As part of a special issue focusing on public health communication, the August 2009 Bulletin of the World Health Organization features an outstanding article entitled “Open Access: a Giant Leap Towards Bridging Health Inequities.” The article presents the position that, “Science is a collaborative process and openness is fundamental to knowledge advancement.” Citing the response to the 2003 SARS outbreak as an example of a successful global collaboration, the authors credit the “unprecedented openness and willingness to share critical research information” as a key factor enabling scientists to identify the virus. The article describes how health knowledge loses context as it is passed down the traditional publication “information chain” and stresses the importance of coupling regional expertise with international research findings to provide context for applying knowledge locally. The article presents several examples of open content repositories and journals that are successfully in use worldwide, driven in part by mandates from funding organizations requiring support recipients to deposit research findings in open repositories or journals. The article concludes with a call to the United Nations and other international organizations to “give strong support to the open access movement, which holds such promise for both research and public health.”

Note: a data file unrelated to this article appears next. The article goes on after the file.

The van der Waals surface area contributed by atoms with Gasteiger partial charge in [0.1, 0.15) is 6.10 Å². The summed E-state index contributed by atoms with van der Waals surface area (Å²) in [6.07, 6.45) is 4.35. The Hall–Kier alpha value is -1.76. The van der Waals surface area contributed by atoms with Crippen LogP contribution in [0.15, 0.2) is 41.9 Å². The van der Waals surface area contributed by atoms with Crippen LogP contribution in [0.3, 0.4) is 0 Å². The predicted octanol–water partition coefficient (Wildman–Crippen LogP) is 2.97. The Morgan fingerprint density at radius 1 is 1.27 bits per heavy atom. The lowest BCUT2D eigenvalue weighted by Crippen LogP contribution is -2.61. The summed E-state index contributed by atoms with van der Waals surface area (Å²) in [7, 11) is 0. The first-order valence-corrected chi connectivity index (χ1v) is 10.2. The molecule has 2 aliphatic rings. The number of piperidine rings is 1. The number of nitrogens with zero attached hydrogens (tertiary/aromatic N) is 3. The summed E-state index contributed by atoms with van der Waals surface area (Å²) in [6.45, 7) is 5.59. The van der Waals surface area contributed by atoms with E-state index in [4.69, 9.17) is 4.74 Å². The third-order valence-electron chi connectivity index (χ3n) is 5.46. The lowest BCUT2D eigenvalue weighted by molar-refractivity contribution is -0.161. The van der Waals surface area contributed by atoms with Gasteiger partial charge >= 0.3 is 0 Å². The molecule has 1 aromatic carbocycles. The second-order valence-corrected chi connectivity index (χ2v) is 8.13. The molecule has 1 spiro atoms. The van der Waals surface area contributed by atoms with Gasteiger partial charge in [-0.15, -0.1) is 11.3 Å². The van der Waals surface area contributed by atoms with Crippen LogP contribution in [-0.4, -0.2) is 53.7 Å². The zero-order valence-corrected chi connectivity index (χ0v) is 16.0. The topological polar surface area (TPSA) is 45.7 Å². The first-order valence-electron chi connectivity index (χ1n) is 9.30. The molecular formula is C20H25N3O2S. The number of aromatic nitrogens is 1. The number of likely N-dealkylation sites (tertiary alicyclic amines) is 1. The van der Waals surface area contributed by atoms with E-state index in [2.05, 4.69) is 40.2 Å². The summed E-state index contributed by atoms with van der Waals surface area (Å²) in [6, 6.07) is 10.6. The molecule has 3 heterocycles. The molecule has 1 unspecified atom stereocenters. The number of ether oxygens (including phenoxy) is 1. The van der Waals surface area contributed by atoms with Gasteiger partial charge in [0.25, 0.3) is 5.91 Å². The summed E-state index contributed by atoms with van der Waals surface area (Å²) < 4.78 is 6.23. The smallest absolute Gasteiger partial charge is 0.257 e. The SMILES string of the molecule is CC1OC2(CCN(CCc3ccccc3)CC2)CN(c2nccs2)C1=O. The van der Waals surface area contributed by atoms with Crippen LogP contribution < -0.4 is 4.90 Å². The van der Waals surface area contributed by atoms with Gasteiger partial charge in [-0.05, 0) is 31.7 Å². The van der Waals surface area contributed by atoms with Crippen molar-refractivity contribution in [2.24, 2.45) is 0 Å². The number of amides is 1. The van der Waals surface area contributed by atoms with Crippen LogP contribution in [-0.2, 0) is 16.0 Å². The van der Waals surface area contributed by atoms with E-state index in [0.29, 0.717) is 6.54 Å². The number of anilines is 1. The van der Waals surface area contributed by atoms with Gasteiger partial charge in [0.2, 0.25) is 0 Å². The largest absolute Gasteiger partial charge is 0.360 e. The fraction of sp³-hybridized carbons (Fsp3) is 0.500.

The Open.Michigan community is an active participant in the global Health OER movement. The University of Michigan Medical School is publishing its curriculum materials as OER and is working collaboratively with other health science schools (including Nursing, Dentistry, and Public Health) to do the same. This strategy for becoming a global medical school provides benefits to our students (e.g., training them in a global health context), faculty members (e.g., research opportunities), and patients. Our experiences in international partnerships have demonstrated that lowering the barriers to sharing of data and knowledge, in all directions, can speed and enhance collaboration for research and education.